As employers continue to grapple with the talent shortage, some manufacturers are having success hiring more non-traditional candidates and using innovative and inclusive methods in their recruitment. Non-traditional candidates are people with relevant skills who may not meet traditional job requirements. Education and experience are often overlooked and maybe even excluded when sorting through resumes or applications. This could include the neurodivergent community, justice-impacted or returning citizens, people with disabilities, youth between 18-24 who didn’t go to college, limited English speakers, and others.
We can hire some employees with credentials in hand. You hire engineers with an engineering degree or an accountant with an accounting degree. The degrees these employees hold give you the evidence that these people have followed a specific training protocol and have achieved a certain level of proficiency. Unfortunately, not all people are ready or able to pursue a degree or formal education program. Many of these people are on your shop floor or in your office. However, just because they don’t have a degree doesn’t mean they don’t want a career with your company. By providing an opportunity for everyone in your company to build a career, you are addressing some of the inequity which resides in the workplace, while improving engagement and retention of your valued employees.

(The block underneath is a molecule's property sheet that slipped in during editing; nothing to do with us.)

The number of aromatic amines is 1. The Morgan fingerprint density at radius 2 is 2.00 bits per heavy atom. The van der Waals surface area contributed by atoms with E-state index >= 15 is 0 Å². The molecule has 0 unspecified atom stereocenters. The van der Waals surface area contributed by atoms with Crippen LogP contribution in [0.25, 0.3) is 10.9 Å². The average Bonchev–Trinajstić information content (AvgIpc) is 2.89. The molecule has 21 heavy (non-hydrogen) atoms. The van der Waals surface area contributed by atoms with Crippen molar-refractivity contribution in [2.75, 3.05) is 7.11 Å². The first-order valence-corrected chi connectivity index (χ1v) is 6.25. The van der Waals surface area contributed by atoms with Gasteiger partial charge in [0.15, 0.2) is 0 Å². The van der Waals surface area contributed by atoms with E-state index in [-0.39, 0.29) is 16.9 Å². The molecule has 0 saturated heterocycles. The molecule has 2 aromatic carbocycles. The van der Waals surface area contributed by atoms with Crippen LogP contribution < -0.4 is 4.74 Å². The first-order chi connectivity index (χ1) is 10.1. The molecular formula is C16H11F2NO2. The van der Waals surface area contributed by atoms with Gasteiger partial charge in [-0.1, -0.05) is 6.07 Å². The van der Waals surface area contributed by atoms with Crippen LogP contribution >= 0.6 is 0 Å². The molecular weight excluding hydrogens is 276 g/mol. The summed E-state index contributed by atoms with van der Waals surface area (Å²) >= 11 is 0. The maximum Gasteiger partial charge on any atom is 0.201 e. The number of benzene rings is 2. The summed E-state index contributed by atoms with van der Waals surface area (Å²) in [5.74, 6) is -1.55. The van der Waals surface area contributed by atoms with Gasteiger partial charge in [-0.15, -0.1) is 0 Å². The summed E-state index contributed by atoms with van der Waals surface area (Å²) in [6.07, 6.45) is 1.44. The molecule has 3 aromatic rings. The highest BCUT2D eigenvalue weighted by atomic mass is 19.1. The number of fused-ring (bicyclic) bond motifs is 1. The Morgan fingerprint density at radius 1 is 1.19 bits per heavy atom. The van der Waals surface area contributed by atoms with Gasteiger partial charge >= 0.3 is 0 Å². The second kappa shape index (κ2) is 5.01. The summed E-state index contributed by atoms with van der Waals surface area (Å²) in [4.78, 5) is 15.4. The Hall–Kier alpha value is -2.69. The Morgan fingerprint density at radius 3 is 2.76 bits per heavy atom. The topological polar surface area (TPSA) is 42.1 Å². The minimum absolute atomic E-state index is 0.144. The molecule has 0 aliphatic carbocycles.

People are an organization’s most valuable, variable, and rewarding resource for managers in any business. Developing this resource in a positive workplace environment to create a culture of excellence is not magic, but... when it clicks, it is magical, and the rewards can be majestic. OUR people, OUR Team.
Research shows that there continues to be an on-going shortage of skilled employees. Before the COVID-19 pandemic, everywhere you went there was a “Help Wanted” sign, and even during COVID-19, there is still a shortage of skilled employees. So, what do you do about it? The first order of business is to highly engage the team you have, and the second order of business is to create a highly skilled, energized team of producers.
Did you ever imagine that in your lifetime, you would live through a crisis that would change how you work overnight? For manufacturers, many were deemed essential and production employees had to remain working onsite through the days and months in which others had to transition to work remotely.
Companies today are learning the key to reducing workplace inefficiency is right in front of them - their employees. Workers who are included and involved in a company's improvement process are more likely to buy into that process‑ especially when it involves change.